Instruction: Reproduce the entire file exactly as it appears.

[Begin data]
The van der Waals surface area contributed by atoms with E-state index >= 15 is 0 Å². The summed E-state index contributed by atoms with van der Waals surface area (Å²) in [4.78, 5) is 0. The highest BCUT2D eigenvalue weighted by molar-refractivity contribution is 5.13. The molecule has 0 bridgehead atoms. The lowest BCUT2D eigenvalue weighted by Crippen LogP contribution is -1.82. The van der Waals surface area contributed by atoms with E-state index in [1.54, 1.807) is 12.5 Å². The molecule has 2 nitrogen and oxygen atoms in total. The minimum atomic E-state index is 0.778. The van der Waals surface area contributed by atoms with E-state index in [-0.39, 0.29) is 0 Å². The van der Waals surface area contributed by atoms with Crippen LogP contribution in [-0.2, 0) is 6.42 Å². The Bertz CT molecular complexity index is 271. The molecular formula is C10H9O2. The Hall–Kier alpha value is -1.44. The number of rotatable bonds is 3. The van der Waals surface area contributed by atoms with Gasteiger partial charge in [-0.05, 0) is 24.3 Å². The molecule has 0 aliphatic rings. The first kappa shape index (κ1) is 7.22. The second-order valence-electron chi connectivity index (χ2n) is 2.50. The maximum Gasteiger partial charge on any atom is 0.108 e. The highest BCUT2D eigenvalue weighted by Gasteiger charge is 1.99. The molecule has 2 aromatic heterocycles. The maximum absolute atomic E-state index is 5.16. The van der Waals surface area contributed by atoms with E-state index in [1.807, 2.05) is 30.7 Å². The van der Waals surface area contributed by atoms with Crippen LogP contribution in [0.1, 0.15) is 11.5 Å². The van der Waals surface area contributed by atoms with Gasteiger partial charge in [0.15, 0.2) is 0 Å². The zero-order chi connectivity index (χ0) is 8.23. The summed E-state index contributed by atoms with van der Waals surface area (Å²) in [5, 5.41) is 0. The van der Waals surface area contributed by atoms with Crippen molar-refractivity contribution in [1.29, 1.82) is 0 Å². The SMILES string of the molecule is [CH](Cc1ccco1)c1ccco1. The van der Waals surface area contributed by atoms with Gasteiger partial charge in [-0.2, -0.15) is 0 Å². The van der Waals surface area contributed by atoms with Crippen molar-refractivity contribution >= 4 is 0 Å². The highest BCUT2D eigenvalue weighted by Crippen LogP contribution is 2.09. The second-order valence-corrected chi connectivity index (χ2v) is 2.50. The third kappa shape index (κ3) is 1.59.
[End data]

The van der Waals surface area contributed by atoms with E-state index >= 15 is 0 Å². The summed E-state index contributed by atoms with van der Waals surface area (Å²) in [4.78, 5) is 0. The highest BCUT2D eigenvalue weighted by molar-refractivity contribution is 5.13. The molecule has 0 bridgehead atoms. The lowest BCUT2D eigenvalue weighted by Crippen LogP contribution is -1.82. The van der Waals surface area contributed by atoms with E-state index in [1.54, 1.807) is 12.5 Å². The molecule has 2 nitrogen and oxygen atoms in total. The minimum atomic E-state index is 0.778. The van der Waals surface area contributed by atoms with E-state index in [-0.39, 0.29) is 0 Å². The van der Waals surface area contributed by atoms with Crippen LogP contribution in [-0.2, 0) is 6.42 Å². The Bertz CT molecular complexity index is 271. The molecular formula is C10H9O2. The Hall–Kier alpha value is -1.44. The number of rotatable bonds is 3. The van der Waals surface area contributed by atoms with Gasteiger partial charge in [-0.05, 0) is 24.3 Å². The molecule has 0 aliphatic rings. The first kappa shape index (κ1) is 7.22. The second-order valence-electron chi connectivity index (χ2n) is 2.50. The maximum Gasteiger partial charge on any atom is 0.108 e. The highest BCUT2D eigenvalue weighted by Gasteiger charge is 1.99. The molecule has 2 aromatic heterocycles. The maximum absolute atomic E-state index is 5.16. The van der Waals surface area contributed by atoms with E-state index in [1.807, 2.05) is 30.7 Å². The van der Waals surface area contributed by atoms with Crippen LogP contribution in [0.1, 0.15) is 11.5 Å². The van der Waals surface area contributed by atoms with Gasteiger partial charge in [0.15, 0.2) is 0 Å². The zero-order chi connectivity index (χ0) is 8.23. The summed E-state index contributed by atoms with van der Waals surface area (Å²) in [5, 5.41) is 0. The van der Waals surface area contributed by atoms with Crippen molar-refractivity contribution in [1.29, 1.82) is 0 Å². The SMILES string of the molecule is [CH](Cc1ccco1)c1ccco1. The van der Waals surface area contributed by atoms with Gasteiger partial charge in [-0.2, -0.15) is 0 Å². The van der Waals surface area contributed by atoms with Crippen molar-refractivity contribution >= 4 is 0 Å². The highest BCUT2D eigenvalue weighted by Crippen LogP contribution is 2.09. The second-order valence-corrected chi connectivity index (χ2v) is 2.50. The third kappa shape index (κ3) is 1.59.